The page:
You are here

Is Erosion Helping the Himalayas Grow?

Brooke Marston

Is Erosion Helping the Himalayas Grow?

A Literature Review of River Incision and Uplift in the Himalayas

“The Roof of the World,” the Himalayan Mountains, is home to some of the highest peaks in the world. The Himalayan Mountains formed from the subduction of continental plates that continues today to increase mountain elevations. High-altitude climates have an increasing effect on erosional denudation, transforming landscapes and altering geomorphic processes that govern orogeny. Unprecedented rapid uplift rates in the Himalayan Mountains are perplexing scientists. It is hypothesized that erosion may actually be responsible for growth of Himalayan Mountains. River valleys continually gouged out of the mountainous terrain by fluvial erosion create the potential for rising mountain peaks.

Molnar and England (1990) began by looking at the driving forces of mountain uplift and the influence of climate change on mountain geomorphologic processes. The highly concentrated weight of mountain ranges causes isostatic depression of the crust and mantle. As a result, continental crust thickens under mountain ranges. However, Molnar and England noted that the mountain ranges bordering the Tibetan Plateau increased in elevation at a rate so fast as to be unaccountable solely by crustal thickening. The evidence Molnar and England found for the accelerated uplift did not necessarily reflect a general surface uplift from crustal thickening, but rather it was the result of isostatic compensation of rapid erosion and bedrock unroofing. Erosion by both rivers and glaciers lowered mean elevations and thus, underlying crust thinned. Isostatic compensation then raised the remaining peaks on the sides of the incised valleys to greater heights than before (Fig. 1). While some scientists believe tectonic uplift and chemical weathering from uplift and erosion triggered the Quaternary ice ages (Cornwell et al. 2003), Molnar and England concluded that it was the Cenozoic climate change that increased valley incisions and induced mountain peak uplift in mountain ranges all over the world. Molnar and England’s findings spurred a deeper exploration into further explaining why and how mountain uplift is related to isostatic response to valley incision.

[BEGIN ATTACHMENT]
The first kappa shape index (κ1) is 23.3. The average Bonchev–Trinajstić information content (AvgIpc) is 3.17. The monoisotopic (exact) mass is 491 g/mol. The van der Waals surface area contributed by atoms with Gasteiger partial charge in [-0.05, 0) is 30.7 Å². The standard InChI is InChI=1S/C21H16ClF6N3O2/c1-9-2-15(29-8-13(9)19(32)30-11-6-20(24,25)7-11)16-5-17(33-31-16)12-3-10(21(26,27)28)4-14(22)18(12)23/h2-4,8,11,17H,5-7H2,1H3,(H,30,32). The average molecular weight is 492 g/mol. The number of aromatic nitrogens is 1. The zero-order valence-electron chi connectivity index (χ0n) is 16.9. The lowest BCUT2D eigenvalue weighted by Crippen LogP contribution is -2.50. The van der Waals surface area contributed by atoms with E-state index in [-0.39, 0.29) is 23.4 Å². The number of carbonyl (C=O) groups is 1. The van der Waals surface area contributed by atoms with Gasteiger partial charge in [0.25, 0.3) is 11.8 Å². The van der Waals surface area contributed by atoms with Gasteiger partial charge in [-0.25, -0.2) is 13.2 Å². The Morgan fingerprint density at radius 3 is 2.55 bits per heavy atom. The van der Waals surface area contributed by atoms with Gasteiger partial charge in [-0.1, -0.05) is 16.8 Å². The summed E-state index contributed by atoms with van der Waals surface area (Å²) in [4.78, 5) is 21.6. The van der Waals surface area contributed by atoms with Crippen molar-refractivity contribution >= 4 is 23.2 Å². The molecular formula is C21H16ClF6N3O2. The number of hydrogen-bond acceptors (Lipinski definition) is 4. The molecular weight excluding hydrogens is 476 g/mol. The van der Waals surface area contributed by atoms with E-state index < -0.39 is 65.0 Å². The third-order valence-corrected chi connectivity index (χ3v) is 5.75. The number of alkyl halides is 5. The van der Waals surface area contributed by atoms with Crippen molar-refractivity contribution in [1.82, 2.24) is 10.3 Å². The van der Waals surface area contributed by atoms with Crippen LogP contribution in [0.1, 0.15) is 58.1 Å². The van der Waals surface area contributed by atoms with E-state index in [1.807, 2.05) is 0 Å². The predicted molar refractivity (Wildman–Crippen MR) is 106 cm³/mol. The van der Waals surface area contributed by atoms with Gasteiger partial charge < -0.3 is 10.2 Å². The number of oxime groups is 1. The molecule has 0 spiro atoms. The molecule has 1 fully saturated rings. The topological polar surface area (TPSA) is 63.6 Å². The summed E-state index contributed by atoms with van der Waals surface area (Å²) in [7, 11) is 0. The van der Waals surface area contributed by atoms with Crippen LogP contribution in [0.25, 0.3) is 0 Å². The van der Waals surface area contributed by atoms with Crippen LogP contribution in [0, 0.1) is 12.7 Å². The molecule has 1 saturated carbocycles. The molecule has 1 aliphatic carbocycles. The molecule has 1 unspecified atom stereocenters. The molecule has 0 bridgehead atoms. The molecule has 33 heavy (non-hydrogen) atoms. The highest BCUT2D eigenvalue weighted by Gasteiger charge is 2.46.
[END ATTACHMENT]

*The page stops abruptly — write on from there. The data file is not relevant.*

Figure 1. Illustration of isostatic uplift of mountain peaks in response to isostatic compensation. (A) Erosion of deep valleys in an initially level plateau leads to (B) a landscape with lower mean elevation with mountain peaks rising about the elevation of the original plateau. Source: Montgomery, D. (1994). Valley incision and the uplift of mountain peaks. Journal of Geophysical Research, 99, 13,914.